rather extravagant chain of causation, on Pro Emu.
that Pro Emu sold to LB Processors, that LB Processors then sold
to Clavel, that Clavel then increased its production of emu cream
by a certain amount, and that this amount of increase was the
difference-maker in Sam’s Club’s decision to sign an exclusive
contract with Clavel instead of NFI.
See NFI’s Opp’n at 26-27.
cannot recover on this claim even if it is able to prove this
elaborate, Palsgraffian chain of causation.
The emu sales from
Pro Emu to LB Processors that bother NFI were made in late 2012
and throughout 2013.
See id. at 26.
The sales thus began
approximately six months after the start of this litigation and
under the contract.
It is ironic that NFI’s main complaint is
Processors, when NFI was simultaneously doing business with the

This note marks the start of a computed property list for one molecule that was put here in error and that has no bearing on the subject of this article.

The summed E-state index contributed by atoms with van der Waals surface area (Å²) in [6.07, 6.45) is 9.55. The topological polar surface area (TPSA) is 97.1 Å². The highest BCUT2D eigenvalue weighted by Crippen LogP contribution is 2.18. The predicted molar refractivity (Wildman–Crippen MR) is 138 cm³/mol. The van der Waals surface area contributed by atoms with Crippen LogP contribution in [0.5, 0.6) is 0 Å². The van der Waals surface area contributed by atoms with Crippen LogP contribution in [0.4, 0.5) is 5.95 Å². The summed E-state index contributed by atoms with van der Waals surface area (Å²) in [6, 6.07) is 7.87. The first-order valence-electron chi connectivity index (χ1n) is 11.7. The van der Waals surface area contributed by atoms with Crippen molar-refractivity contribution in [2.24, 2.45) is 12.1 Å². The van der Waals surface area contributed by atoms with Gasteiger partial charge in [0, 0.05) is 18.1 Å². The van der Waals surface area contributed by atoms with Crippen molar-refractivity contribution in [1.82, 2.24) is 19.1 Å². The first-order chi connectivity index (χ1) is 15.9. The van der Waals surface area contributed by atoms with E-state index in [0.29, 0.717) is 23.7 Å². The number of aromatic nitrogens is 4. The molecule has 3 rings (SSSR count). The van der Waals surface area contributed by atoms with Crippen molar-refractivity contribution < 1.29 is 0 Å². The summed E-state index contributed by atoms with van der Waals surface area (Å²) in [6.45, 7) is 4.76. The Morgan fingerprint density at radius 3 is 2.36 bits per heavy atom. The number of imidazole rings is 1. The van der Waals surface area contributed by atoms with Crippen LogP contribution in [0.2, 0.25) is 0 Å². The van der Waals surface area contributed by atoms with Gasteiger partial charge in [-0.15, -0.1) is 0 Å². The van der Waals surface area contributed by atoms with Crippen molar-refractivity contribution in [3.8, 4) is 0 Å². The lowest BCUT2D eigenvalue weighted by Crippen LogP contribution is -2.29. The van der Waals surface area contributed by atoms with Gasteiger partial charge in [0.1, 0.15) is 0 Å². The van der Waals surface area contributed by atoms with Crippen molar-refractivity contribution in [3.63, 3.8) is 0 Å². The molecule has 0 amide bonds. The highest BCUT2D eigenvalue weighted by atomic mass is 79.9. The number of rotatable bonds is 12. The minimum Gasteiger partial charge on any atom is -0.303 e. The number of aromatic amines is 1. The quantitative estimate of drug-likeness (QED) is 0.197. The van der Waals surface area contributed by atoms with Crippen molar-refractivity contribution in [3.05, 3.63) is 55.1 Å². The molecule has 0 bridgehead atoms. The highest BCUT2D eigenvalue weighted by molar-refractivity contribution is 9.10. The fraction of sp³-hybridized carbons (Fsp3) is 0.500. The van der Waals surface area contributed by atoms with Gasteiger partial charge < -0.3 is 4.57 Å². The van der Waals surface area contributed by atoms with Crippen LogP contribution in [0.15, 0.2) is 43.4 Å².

same third party.
See Pro Emu’s Mem., Ex. 8 (invoices of sales
from LB Processors to NFI throughout 2012).
NFI’s claim is
barred for the same reason that Pro Emu’s claim for continuing
royalties is barred: that the contract was abandoned prior to the
Pro Emu’s motion for summary judgment will be
granted as to this issue.
The Nature of Pro Emu’s Claim
With the contract gone, the question remains of what the
parties’ respective rights are concerning Blue Emu, the valuable
commerical product that spurred the contract in the first place.
The background of this case, as Pro Emu describes it, is that Pro
Emu invented on its own the product called Blue Emu, and brought
NFI on board only to market and sell the product.
But in the
registered a trademark acquiring the “Blue Emu” name with the
registration, unchallenged, since 2002.
Can it be that, because
official trademark registration, Pro Emu has lost all rights to
the product that it created itself just 15 short years ago?
Emu hopes the answer is “no,” and so a crucial part of its